Where Are They Now? From Player to Coach: How Former Dog Myles Doan is Giving Back to the Hockey Community
Myles Doan played two seasons for the Niagara IceDogs, accumulating 17 goals and 43 points in 135 regular season games. He was a key cog during the IceDogs deep playoff runs in the 2010-2011 and 2011-2012 OHL seasons. Myles is currently the coach of a Bantam AAA team and spends his summers as a private skills coach helping aspiring young hockey players reach their dreams.
Birthdate: May 18, 1992
Birthplace: Windsor, ON
Weight: 188 lbs
Throughout this summer we will be producing a weekly story featuring a former IceDog player and looking at what he has accomplished since graduating from the team.
This week’s story is on former Niagara IceDogs Center Myles Doan.
What are you up to these days?
I graduated in April from the University of Windsor with a degree in Human Kinetics. Currently, I am coaching Bantam AAA. I really enjoy coaching. It keeps me connected with hockey and also gives me the opportunity to give back. Last year I was the assistant coach with the team and this year I was promoted to head coach. It’s very fun and exciting being a coach, and it’s gratifying to be able to shape young hockey players the way my coaches shaped me during my playing career. Now I have the ability to take those lessons and memories that I experienced, both positive and negative and give back, and teach kids how to be better players on the ice and people off of it. Personally, I am enjoying making a contribution to the game, even now that I have graduated from my playing career. I just want to stay involved in the game and enjoy the head coaching experience and go from there.
Could you talk about your experience with the IceDogs?
Being an IceDog was the most enjoyable hockey experience of my life. I believe that our success was attributable to coming to the rink everyday and enjoying each others company. The bonds we developed as teammates really elevated our individual games as we wanted to succeed and work for our teammates. You want to come to the rink and be a part of the team and contribute. Also, the community really supported us. Credit the fans, it wasn’t really a big market team when I was playing, but they rallied around us and wanted to see us do well. I think having that support behind us went hand in hand with our success. To this day, I still enjoy going to an IceDogs game every year and being a part of that atmosphere. It’s what makes the IceDogs such a special organization to play for and be a part of.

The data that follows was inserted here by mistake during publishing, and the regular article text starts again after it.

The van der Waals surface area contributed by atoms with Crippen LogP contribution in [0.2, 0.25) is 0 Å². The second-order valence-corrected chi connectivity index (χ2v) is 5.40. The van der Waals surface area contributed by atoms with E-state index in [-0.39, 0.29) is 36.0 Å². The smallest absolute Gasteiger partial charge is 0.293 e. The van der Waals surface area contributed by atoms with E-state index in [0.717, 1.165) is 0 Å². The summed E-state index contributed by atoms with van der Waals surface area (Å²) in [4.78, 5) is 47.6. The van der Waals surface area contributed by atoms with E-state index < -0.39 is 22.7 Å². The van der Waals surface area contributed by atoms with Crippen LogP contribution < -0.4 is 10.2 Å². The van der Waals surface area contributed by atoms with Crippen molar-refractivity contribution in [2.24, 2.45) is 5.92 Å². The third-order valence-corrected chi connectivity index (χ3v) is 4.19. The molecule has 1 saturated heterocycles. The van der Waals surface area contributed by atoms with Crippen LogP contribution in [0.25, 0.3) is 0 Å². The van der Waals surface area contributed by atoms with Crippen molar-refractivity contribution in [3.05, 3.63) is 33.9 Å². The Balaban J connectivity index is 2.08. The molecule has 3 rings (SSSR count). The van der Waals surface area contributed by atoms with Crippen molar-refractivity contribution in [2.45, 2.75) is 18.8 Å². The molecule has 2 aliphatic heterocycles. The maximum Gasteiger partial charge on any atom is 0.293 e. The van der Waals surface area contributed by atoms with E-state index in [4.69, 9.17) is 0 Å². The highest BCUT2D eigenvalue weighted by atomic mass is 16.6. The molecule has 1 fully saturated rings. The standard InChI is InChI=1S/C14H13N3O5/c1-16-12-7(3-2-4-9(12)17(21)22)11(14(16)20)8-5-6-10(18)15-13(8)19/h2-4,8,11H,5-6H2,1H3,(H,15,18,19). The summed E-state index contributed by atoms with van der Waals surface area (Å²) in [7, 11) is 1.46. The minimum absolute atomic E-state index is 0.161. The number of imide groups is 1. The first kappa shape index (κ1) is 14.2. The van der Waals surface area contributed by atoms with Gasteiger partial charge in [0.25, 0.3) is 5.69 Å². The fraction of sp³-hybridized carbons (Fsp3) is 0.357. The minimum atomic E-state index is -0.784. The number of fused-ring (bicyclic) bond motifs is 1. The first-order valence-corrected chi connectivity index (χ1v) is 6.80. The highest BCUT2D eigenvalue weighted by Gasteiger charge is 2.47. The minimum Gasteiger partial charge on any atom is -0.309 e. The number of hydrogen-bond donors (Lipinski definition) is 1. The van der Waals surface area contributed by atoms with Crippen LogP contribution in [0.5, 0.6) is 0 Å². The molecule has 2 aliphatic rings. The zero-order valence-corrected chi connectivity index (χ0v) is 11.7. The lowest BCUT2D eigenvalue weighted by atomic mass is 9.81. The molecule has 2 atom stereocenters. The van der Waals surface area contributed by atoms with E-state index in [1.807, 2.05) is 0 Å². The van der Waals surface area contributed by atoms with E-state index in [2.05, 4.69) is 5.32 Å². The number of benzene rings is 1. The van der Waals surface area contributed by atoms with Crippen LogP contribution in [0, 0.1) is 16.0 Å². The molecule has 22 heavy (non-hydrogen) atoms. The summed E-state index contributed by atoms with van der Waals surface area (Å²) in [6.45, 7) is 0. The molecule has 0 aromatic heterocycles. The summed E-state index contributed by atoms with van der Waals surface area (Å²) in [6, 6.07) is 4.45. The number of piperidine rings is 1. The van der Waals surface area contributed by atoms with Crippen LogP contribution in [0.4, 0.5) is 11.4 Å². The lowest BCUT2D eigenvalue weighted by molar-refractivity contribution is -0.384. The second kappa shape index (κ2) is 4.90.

You went to the University of Windsor. What was that experience like playing for Windsor and studying?
Unfortunately, I suffered a bunch of injuries during my career at Windsor. It was a struggle to experience that feeling of being on the sidelines and wanting to play and help your teammates but not being able to. Also, it was a struggle balancing academics with hockey. Coming from junior hockey, where the focus is primarily on hockey to then doing a university degree where all of a sudden the expectations are higher academically was a challenge. It was definitely a lot of responsibility, but it was an interesting experience academically. I studied movement science at Windsor. The first two years were very broad. The sport psychology aspect of it really interested me including studying group dynamics, imagery and performance. I think as an athlete, whatever level you are playing at, you can relate to that sport psychological element of performance. If you are struggling and you start to lose confidence that’s reflected in your performance and the way you think about yourself as an athlete and person. Whereas if you are playing well and scoring goals you start to visualize success and it becomes easier to feel confident and have that self-belief.
How has being an IceDog influenced your life?
Being an IceDog was the most enjoyable hockey experience of my life. It left me on a good note with hockey and reminded me why I played the game, because it was so enjoyable for those two years. Getting to play in that team atmosphere and be a part of that locker room was very special and something I hold dear to me. I also can apply the things I learned from playing high level hockey with me as I pursue coaching.
Who is the funniest hockey teammate you played with? Why?
David Pacan and Mitch Bennett. Ryan Strome and Mitch Theoret. Theo, Stromer and I were really close we got along well. Pacan and I ripped on each other and it was definitely a brotherly relationship.
What is your favourite sport outside of hockey? Why?
Lacrosse. I played it growing up and now coming from a coach’s perspective it shares a lot of similarities with hockey. The physicality of lacrosse and the transferable skills aids in a hockey players development year round.
Is there anything else you want to share with us?
I plan on continuing with the coaching and doing skill development and power skating. Things are wide open right now, having just graduated. I do skill coaching too and in the summer I do private sessions with players helping them to develop their skill sets. Helping kids develop their skills and hopefully reach their goals is a gratifying experience for me as a coach and it allows me to stay involved with the game that I love.
Go Dogs Go!